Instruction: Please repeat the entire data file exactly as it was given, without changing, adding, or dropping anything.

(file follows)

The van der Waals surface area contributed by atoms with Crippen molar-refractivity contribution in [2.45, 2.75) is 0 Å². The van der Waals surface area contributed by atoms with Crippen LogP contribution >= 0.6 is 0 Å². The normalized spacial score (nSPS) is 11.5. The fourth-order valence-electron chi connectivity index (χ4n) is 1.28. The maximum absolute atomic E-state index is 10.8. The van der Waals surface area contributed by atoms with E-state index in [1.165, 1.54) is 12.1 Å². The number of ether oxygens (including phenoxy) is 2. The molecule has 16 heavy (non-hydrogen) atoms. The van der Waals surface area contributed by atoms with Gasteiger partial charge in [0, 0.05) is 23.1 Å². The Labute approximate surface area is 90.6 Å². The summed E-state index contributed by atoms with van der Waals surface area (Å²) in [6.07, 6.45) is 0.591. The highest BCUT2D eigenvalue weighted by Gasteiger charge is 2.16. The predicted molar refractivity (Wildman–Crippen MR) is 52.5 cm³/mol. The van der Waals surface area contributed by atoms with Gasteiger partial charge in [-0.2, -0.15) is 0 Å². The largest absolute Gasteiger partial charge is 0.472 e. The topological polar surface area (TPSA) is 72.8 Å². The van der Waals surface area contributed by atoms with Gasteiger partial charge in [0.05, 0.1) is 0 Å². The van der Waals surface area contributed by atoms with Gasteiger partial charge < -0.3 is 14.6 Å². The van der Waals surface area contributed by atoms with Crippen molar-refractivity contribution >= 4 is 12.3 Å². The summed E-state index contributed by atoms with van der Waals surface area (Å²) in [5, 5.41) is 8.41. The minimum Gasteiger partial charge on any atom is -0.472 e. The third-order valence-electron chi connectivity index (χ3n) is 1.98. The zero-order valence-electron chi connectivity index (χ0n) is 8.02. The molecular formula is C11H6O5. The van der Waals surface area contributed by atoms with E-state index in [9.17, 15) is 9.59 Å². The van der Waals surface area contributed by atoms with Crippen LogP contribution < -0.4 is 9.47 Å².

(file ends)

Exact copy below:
The van der Waals surface area contributed by atoms with Crippen molar-refractivity contribution in [2.45, 2.75) is 0 Å². The van der Waals surface area contributed by atoms with Crippen LogP contribution >= 0.6 is 0 Å². The normalized spacial score (nSPS) is 11.5. The fourth-order valence-electron chi connectivity index (χ4n) is 1.28. The maximum absolute atomic E-state index is 10.8. The van der Waals surface area contributed by atoms with E-state index in [1.165, 1.54) is 12.1 Å². The number of ether oxygens (including phenoxy) is 2. The molecule has 16 heavy (non-hydrogen) atoms. The van der Waals surface area contributed by atoms with Gasteiger partial charge in [0, 0.05) is 23.1 Å². The Labute approximate surface area is 90.6 Å². The summed E-state index contributed by atoms with van der Waals surface area (Å²) in [6.07, 6.45) is 0.591. The highest BCUT2D eigenvalue weighted by Gasteiger charge is 2.16. The predicted molar refractivity (Wildman–Crippen MR) is 52.5 cm³/mol. The van der Waals surface area contributed by atoms with Gasteiger partial charge in [-0.2, -0.15) is 0 Å². The largest absolute Gasteiger partial charge is 0.472 e. The topological polar surface area (TPSA) is 72.8 Å². The van der Waals surface area contributed by atoms with Gasteiger partial charge in [0.05, 0.1) is 0 Å². The van der Waals surface area contributed by atoms with Gasteiger partial charge < -0.3 is 14.6 Å². The van der Waals surface area contributed by atoms with Crippen molar-refractivity contribution >= 4 is 12.3 Å². The summed E-state index contributed by atoms with van der Waals surface area (Å²) in [5, 5.41) is 8.41. The minimum Gasteiger partial charge on any atom is -0.472 e. The third-order valence-electron chi connectivity index (χ3n) is 1.98. The zero-order valence-electron chi connectivity index (χ0n) is 8.02. The molecular formula is C11H6O5. The van der Waals surface area contributed by atoms with E-state index in [9.17, 15) is 9.59 Å². The van der Waals surface area contributed by atoms with Crippen LogP contribution < -0.4 is 9.47 Å².